It began with a mathematical way to describe physical space by assigning the parameters of length, height, and depth to objects. Zero dimensions is a point, which in fact doesn’t exist. As far as we know, even the tiniest point has some microscopic length and height, and in actual life, also depth—even an atom or a sub-atomic particle. (Actually, neither does one or two dimensions exist in our universe, but are theoretical constructs, mainly expressed in the two-dimensional space of a piece of paper.) One dimension is length—expressed as a straight line. And two dimensions includes also width, which allows the line to curve, close, form shapes, letters, etc. In fact, these forms do have width, but of a thinness that is insignificant in our thinking for most purposes. (Art restoration and some forms of detection that deal with layers of paint or what might be written in invisible ink might deal with the matter of thickness of the writing medium on a surface, but most situations just deal with what is represented on the surface rather than the physical nature of the representation—the signified rather than the sign. I have some interest also in the nature and evolution of signs, letters, alphabets, etc.)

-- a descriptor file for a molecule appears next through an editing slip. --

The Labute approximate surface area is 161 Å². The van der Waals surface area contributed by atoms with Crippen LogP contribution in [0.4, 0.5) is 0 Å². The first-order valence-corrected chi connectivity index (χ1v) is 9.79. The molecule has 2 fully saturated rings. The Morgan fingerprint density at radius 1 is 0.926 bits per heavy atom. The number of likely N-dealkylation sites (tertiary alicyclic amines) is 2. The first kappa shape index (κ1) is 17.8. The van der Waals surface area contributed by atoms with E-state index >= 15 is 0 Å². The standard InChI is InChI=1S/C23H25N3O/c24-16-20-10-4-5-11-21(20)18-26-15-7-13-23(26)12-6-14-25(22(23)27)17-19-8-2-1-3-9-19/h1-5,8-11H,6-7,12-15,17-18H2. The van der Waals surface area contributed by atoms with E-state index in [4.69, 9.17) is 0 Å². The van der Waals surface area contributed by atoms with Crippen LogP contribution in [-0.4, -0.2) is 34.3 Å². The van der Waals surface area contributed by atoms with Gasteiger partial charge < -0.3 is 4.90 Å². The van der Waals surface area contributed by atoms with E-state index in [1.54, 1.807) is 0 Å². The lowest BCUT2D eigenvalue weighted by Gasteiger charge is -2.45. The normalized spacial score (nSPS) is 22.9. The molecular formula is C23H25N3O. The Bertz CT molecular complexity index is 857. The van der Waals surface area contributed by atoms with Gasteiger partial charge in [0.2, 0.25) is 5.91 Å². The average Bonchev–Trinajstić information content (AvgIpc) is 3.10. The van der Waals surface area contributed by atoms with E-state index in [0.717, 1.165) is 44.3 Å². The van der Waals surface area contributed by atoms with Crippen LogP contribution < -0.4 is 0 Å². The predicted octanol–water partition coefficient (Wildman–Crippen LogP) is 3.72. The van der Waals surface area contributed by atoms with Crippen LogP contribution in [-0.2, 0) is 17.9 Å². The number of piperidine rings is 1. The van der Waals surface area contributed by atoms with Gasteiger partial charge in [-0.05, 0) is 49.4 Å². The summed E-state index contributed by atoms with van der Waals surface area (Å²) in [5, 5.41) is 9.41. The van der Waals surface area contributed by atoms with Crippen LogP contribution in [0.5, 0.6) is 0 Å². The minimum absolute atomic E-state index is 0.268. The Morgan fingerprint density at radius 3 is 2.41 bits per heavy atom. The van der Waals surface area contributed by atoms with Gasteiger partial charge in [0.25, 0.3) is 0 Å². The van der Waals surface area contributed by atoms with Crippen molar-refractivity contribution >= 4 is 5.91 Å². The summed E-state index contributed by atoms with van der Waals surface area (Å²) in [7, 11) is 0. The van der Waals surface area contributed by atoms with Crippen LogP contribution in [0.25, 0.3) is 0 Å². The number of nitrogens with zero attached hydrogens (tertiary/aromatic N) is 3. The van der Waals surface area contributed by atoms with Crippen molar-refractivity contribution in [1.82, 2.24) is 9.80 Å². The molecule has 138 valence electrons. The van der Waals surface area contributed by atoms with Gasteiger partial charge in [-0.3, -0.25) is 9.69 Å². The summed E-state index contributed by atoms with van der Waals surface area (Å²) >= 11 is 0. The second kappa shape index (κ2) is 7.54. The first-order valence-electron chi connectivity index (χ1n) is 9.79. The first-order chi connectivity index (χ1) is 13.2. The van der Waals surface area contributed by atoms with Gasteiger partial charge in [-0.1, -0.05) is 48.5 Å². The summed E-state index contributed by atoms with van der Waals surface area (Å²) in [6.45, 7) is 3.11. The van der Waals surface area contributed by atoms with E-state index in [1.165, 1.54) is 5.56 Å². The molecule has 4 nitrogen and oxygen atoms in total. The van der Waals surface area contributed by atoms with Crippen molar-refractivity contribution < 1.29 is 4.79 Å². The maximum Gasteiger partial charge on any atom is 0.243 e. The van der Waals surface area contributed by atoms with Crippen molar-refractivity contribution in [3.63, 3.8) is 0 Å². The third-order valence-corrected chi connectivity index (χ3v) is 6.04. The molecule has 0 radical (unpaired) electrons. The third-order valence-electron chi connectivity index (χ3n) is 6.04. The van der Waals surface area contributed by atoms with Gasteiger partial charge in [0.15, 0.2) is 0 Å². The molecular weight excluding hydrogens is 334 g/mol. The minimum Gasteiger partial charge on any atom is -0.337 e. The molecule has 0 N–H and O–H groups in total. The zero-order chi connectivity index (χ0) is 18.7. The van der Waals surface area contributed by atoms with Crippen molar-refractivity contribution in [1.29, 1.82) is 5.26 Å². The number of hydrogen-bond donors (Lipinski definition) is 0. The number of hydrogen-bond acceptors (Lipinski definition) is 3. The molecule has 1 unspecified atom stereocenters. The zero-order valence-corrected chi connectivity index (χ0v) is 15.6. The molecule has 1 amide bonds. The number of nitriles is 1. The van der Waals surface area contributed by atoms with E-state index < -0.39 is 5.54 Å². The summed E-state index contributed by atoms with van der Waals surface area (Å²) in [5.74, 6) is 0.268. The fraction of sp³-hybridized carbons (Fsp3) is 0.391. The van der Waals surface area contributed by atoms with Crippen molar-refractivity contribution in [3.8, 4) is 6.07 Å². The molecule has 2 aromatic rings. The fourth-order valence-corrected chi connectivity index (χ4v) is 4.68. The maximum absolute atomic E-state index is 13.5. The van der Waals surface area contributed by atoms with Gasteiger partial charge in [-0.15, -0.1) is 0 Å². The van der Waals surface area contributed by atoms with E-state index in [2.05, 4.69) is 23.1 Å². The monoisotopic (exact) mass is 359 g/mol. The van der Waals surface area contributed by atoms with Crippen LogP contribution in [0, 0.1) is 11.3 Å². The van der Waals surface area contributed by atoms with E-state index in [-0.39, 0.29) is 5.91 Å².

Much of mathematics and scholarship treated the world as if it followed certain rules according, first, to the geometry described by Euclid—the geometry of flat (two-dimensional) surfaces. As we became more aware that this geometry didn’t apply to curved surfaces, geometry became correspondingly more complex. Einstein found it useful to assign to time also the concept of dimensionality, as time is involved in the movement of forms through space, their change, transformation, growth, development, decline, etc. However, in so doing, Einstein shifted the meaning of the term “dimension” a bit—and that shift is significant! It invites us to re-think dimension not simply as an aspect of physical space, but as a category that interacts with all other categories.